BWW Review: HAMILTON, Victoria Palace Theatre
Does Hamilton live up the hype - and will it appeal to British audiences? Yes, and yes again. It's not like America has a monopoly on national identity crisis, leadership, immigration, parenthood, grief, sex scandals and political rivalries. But beyond that, it's just a blisteringly great night out: universally thrilling entertainment.
It also looks and sounds like nothing else in the West End, thanks to Lin-Manuel Miranda's genius choice to refract 18th-century history through hip-hop and a deliberately multiracial cast. Lily-white period drama be damned.
Upon reading Ron Chernow's biography, Miranda realised that the life of Founding Father Alexander Hamilton was analogous to that of a contemporary rapper: the penniless "bastard orphan" immigrant who wrote his way out of a bad situation, struggles fuelling success.
Miranda's sung-through musical sticks fairly close to reality. Hamilton was born on Nevis, in the Caribbean, and landed in New York on the eve of Revolution. He was George Washington's right-hand man, established America's banking system and defended its new constitution. Yet he was all but forgotten until Miranda's work - a compelling theme of which is that history is shaped through subjective storytelling.
The show premiered Off-Broadway in 2015 - very much an Obama-era musical - and has since collected Tonys, a Grammy, a Pulitzer, and transcended theatre to become a cultural phenomenon. The current climate has politicised it differently; the line "Immigrants, we get the job done" now draws pointed applause.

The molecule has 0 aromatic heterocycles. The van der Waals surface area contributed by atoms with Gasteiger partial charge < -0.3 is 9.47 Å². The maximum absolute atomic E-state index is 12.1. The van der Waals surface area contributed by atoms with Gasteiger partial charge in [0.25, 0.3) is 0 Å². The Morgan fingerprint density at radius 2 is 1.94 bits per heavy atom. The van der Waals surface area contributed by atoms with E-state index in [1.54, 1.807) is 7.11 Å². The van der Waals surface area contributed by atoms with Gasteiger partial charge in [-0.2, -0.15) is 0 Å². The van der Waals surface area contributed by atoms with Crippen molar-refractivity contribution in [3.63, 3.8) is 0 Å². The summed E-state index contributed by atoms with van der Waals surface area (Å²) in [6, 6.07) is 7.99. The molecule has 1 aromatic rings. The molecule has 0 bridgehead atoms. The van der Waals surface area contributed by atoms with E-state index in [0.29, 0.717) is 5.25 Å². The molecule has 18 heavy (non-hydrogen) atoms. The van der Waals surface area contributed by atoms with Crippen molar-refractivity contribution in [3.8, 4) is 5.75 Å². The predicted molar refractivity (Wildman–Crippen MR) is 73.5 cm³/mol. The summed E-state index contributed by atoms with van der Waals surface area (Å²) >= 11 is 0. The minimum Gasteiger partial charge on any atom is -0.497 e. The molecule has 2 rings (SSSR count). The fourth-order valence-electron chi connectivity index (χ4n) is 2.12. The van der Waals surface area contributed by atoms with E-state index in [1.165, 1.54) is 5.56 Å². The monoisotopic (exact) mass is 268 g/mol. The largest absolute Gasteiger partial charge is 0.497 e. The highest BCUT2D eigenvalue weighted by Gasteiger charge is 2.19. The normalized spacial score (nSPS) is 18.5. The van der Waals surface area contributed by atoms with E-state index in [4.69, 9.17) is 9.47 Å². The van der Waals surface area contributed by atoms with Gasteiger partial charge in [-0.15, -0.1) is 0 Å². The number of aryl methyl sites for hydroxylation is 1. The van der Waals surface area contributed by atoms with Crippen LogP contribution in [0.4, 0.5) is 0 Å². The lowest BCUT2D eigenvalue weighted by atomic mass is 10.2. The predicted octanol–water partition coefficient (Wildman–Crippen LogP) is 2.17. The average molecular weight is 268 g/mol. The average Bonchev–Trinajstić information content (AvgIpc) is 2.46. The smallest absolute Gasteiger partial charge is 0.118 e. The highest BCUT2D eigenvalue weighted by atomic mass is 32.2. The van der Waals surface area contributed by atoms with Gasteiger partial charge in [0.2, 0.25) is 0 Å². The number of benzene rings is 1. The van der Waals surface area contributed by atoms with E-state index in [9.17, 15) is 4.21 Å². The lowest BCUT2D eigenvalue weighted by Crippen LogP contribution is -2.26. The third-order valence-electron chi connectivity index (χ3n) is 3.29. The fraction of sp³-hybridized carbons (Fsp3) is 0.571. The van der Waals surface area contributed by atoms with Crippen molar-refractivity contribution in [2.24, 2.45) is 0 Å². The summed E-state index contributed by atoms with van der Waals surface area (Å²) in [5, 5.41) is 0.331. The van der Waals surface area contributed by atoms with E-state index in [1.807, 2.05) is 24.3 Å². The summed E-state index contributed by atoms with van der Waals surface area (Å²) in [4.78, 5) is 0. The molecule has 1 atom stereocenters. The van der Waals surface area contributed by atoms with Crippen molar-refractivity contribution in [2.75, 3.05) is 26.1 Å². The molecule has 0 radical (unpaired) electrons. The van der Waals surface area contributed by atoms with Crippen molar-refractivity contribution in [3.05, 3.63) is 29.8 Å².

This is Hamilton's first international test, and it's an extraordinary audience experience. Unlike most new musicals, there are long-time fans in attendance who've devoured the soundtrack and mixtape, and who whoop and sigh in recognition. Alongside them are fresh responses: laughs, gasps, shouts of astonishment at its sheer audaciousness.
Hamilton suits both. The exceptionally textured score (with superb orchestrations from Alex Lacamoire) rewards repeated engagement, jam-packed as it is with references - from Tupac, Ja Rule, Biggie Smalls and British Invasion pop to Rodgers and Hammerstein, Gilbert and Sullivan, Jason Robert Brown, Sondheim and Shakespeare - plus double meanings, internal rhymes, hard-working echoes and reprises, and the sexiest discussion of comma placement ever recorded.
But in the moment, it grabs hold and doesn't let go. Cabinet debates over tax become electrifying rap battles, courtship sensual R&B, and there's even effectively visceral staging of warfare. Crucially, form illuminates character: the rebels communicate in simpler, old-school hip-hop until Hamilton arrives; when Thomas Jefferson returns from France, he's so out of step he sings jazz.
A sensational British cast makes it their own. Recent RADA graduate Jamael Westman's Hamilton starts out awkward in an unfamiliar smart coat: "My Shot" is as much as him growing into this identity as it is Hamilton demonstrating his skill as a once-in-a-generation wordsmith.
Westman layers on new elements without losing sight of Hamilton's early trauma, his insecurity, barely suppressed rage, and relentless sense of mortality. But he's also the rakish tomcat, articulate constitutional scholar, dangerously arrogant pedant - Westman spitting out "As you can see I kept a record of every check in my checkered/History. Check it again against your list n' see consistency" is a delicious character summation.